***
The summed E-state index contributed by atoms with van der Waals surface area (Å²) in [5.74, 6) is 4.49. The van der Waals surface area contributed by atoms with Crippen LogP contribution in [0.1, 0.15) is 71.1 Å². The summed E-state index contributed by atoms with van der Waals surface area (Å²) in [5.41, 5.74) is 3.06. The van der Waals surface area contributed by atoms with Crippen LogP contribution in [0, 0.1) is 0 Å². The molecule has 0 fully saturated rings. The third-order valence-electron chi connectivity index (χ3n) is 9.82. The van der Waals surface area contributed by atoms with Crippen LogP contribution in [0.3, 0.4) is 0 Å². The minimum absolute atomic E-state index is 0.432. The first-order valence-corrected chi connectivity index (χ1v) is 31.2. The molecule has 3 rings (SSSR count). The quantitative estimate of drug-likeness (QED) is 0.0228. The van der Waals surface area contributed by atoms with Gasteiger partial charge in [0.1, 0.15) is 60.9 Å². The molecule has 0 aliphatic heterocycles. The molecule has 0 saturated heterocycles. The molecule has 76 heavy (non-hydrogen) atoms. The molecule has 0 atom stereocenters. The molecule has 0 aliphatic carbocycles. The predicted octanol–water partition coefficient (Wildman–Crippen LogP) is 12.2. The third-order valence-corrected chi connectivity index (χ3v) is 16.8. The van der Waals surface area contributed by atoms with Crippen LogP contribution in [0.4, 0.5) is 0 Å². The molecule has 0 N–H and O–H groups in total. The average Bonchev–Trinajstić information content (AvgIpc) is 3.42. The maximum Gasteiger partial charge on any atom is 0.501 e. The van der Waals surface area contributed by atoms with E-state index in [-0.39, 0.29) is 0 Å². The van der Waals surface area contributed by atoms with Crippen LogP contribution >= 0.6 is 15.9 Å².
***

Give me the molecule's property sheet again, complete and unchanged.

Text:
The summed E-state index contributed by atoms with van der Waals surface area (Å²) in [5.74, 6) is 4.49. The van der Waals surface area contributed by atoms with Crippen LogP contribution in [0.1, 0.15) is 71.1 Å². The summed E-state index contributed by atoms with van der Waals surface area (Å²) in [5.41, 5.74) is 3.06. The van der Waals surface area contributed by atoms with Crippen LogP contribution in [0, 0.1) is 0 Å². The molecule has 0 fully saturated rings. The third-order valence-electron chi connectivity index (χ3n) is 9.82. The van der Waals surface area contributed by atoms with Crippen LogP contribution in [0.3, 0.4) is 0 Å². The minimum absolute atomic E-state index is 0.432. The first-order valence-corrected chi connectivity index (χ1v) is 31.2. The molecule has 3 rings (SSSR count). The quantitative estimate of drug-likeness (QED) is 0.0228. The van der Waals surface area contributed by atoms with Gasteiger partial charge in [0.1, 0.15) is 60.9 Å². The molecule has 0 aliphatic heterocycles. The molecule has 0 saturated heterocycles. The molecule has 76 heavy (non-hydrogen) atoms. The molecule has 0 atom stereocenters. The molecule has 0 aliphatic carbocycles. The predicted octanol–water partition coefficient (Wildman–Crippen LogP) is 12.2. The third-order valence-corrected chi connectivity index (χ3v) is 16.8. The van der Waals surface area contributed by atoms with Crippen LogP contribution in [0.4, 0.5) is 0 Å². The molecule has 0 N–H and O–H groups in total. The average Bonchev–Trinajstić information content (AvgIpc) is 3.42. The maximum Gasteiger partial charge on any atom is 0.501 e. The van der Waals surface area contributed by atoms with E-state index in [-0.39, 0.29) is 0 Å². The van der Waals surface area contributed by atoms with Crippen LogP contribution >= 0.6 is 15.9 Å².